Title: Politics and Bureaucracy Behind Thai Government's Issuance of Compulsory Licensing (CL)
Author: Kamolrat Chotesungnoen
Keywords: THAI GOVERNMENT'S COMPULSORY LICENSING/ NATIONAL POLITICS/ MINISTRY OF PUBLIC HEALTH'S BUREAUCRACY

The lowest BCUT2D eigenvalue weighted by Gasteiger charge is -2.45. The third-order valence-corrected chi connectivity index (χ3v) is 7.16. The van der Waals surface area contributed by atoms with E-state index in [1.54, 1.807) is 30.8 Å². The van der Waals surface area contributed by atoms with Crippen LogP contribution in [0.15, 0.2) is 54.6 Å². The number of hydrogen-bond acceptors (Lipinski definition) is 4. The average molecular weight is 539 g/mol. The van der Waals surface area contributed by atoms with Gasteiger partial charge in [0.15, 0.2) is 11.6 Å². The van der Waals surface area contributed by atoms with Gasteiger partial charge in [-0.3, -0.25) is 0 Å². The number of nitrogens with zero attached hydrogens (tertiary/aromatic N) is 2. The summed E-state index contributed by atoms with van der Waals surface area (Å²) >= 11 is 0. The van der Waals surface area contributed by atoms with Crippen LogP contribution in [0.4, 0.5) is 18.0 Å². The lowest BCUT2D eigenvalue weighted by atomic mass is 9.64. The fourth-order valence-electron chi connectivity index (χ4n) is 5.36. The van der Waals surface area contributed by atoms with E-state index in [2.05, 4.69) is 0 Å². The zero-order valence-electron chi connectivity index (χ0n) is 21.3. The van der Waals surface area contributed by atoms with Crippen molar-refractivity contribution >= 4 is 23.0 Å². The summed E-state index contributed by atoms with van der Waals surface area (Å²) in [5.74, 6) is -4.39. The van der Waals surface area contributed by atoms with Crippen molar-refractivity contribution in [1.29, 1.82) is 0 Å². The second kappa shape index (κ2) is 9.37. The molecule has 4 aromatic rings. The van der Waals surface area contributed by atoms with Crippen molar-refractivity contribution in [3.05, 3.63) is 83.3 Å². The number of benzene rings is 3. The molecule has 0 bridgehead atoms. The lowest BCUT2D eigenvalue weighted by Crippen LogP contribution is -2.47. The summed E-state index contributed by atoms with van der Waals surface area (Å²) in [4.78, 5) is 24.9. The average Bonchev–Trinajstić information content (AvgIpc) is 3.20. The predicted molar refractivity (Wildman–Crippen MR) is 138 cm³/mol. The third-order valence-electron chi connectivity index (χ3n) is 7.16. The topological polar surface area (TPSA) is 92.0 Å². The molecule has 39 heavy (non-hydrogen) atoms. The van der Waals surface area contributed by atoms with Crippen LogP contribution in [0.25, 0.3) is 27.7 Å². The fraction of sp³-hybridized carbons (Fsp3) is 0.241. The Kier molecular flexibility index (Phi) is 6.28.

This research seeks to elaborate and identify the determining factors that led to the Thai government's issuance of CL during the military-installed government of General Surayud Chulanont (October 2006 - January 2008). This research places an emphasis on two contexts: 1) national politics that provided political opportunities following the September 19, 2006 coup d'etat; and 2) the Thai Ministry of Public Health (MoPH)'s bureaucracy and its key features. Research findings revealed that national politics was a determining factor. The conceptual framework of "Political Opportunity Structure (POS)" was applied to analyze the changed dimensions of the Thai state that provided incentives for MoPH bureaucrats to undertake collective action and to eventually bring about CL. It found that previous Thai governments and concerned authorities, particularly during the period of 1998-2006, had been submissive and could not withstand international pressure and trade sanctions. Thus the issues of access to medicines was not taken as a priority, and was even swept aside when the country was under increasing domination of neoliberal globalization and international trade interests. Research findings showed that the September 19 coup opened up political opportunities for the Thai government's ability to issue CL. The political opportunities include the reconfiguration of national cleavage structure and institutional structure. Research findings showed that the MoPH's bureaucracy was another determining factor. This research applied the framework of "Politico-Administrative Structure (PAS)" to characterize the relationship and bargaining among bureaucrats (political and civilian) as well as between bureaucrats and non-state actors (civil society and drug, TNCs). It elaborated that cultural and structural/functional features of the MoPH's bureaucracy were accountable. Cultural elements were manifested in two aspects: 1) the MoPH's philosophy; and 2) institutional perceptions on the right to access to healthcare and medicines at both the national level and the level of the MoPH. Structural and functional dimensions also significantly contributed to the issuance of CL by transforming structural limitations into an active (functional) administrative policy. The success of CL issuance derived from four major implications: 1) decentralization and authority dispersion; 2) putting a panel under the direct supervision of the MoPH Minister; 3) not deferring the final decision to the cabinet; and 4) using the prevailing strategy of "highly coordinated" in dealing with health civil society. Lastly, this research built on preceding analysis and offered a reassessment of capacity, authority, and autonomy behind the Thai government's issuance of CL. Among these three fundamental aspects, research findings proved that autonomy was a determining factor.
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